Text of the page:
Tax confusion worries San Francisco businesses

Robert Alexander/Getty Images

Robert Alexander/Getty Images

San Francisco’s payroll tax again is causing alarm after business owners were told that money spent on workers’ medical benefits and cafeteria plans was subject to the assessment.

While the federal government may exempt such employee costs as commuter benefits, medical reimbursement accounts and cafeteria plans, San Francisco does not. But not every business owner is aware of that, and it could mean The City is owed millions in back taxes, interest on the payments and penalties, according to Scott Hauge, president of advocacy group Small Business California.

Hauge said business owners were unclear about the payroll tax being applied to cafeteria plans until the tax collector audited their books. They were assessed penalties and forced to pay back taxes.

Jim Lazarus, public policy director for the San Francisco Chamber of Commerce, said business leaders met to discuss the concerns.

“There’s some confusion by some taxpayers,” Lazarus said.

Just how many companies are incorrectly reporting payroll taxes is unclear to business advocates and the tax collector.

Hauge said the rules should be changed. There is no precedent for taxing cafeteria plans, he said, and he wants The City to adopt an exemption.

“To tax that stuff is crazy,” Hauge said.

And to help businesses that erroneously reported payroll taxes, Hauge suggested an amnesty period.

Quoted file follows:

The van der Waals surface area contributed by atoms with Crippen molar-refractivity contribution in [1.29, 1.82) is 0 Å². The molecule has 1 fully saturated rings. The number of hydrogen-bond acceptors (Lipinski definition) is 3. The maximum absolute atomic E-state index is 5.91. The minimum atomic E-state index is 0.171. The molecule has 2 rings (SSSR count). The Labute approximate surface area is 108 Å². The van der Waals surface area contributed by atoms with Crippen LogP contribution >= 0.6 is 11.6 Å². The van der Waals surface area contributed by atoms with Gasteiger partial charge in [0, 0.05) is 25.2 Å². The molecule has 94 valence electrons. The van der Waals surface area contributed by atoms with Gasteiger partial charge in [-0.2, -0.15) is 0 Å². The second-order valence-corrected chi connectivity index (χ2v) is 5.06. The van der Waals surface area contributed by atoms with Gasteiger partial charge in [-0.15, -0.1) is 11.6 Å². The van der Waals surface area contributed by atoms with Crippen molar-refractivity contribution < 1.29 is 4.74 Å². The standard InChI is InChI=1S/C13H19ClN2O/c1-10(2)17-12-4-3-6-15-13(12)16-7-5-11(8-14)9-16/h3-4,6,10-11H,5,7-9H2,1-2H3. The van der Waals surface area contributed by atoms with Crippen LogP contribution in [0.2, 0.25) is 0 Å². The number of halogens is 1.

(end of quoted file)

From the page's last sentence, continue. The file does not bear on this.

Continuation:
“Nobody is trying to get anything out of anybody,” he said. “It’s so hard with government, knowing all the rules.”

Recently, several changes to the payroll tax were made to keep businesses in town. Twitter was given a payroll tax exemption for moving to the mid-Market Street area, and a tax break was established for stock options if a company goes public.

Greg Kato, a spokesman for San Francisco’s tax collector, said The City’s payroll tax is a levy on the gross compensation paid to an employee for services in San Francisco. Kato “couldn’t really say” how many businesses might be improperly paying the tax, but he said the department does hundreds of audits annually.

Last fiscal year, 663 audits were conducted and $2.5 million in owed taxes and penalties was recovered. The year before, $7.6 million was obtained. The City can audit a business’ tax record going back three years.

The 1.5 percent payroll tax is expected to generate $390 million this fiscal year.

There was $100,000 budgeted this year for an economist in the City Controller’s Office to come up with a new way of taxing businesses, with the aim of placing it on the November 2012 ballot.

“It goes to the whole issue of payroll tax reform, which is on the table,” Lazarus said. “It’s another reason perhaps why it would be helpful to find another source of revenue.”


Paying to do business

San Francisco assesses a tax on the payroll of certain businesses.

  • 1.5 percent: Payroll tax
  • $250,000: Payroll threshold that triggers tax
  • $390 million: Amount city expects to collect in payroll tax revenue this fiscal year
  • 80,000: Businesses in San Francisco
  • 6,000: Businesses subject to payroll tax

Source: Treasurer’s Office

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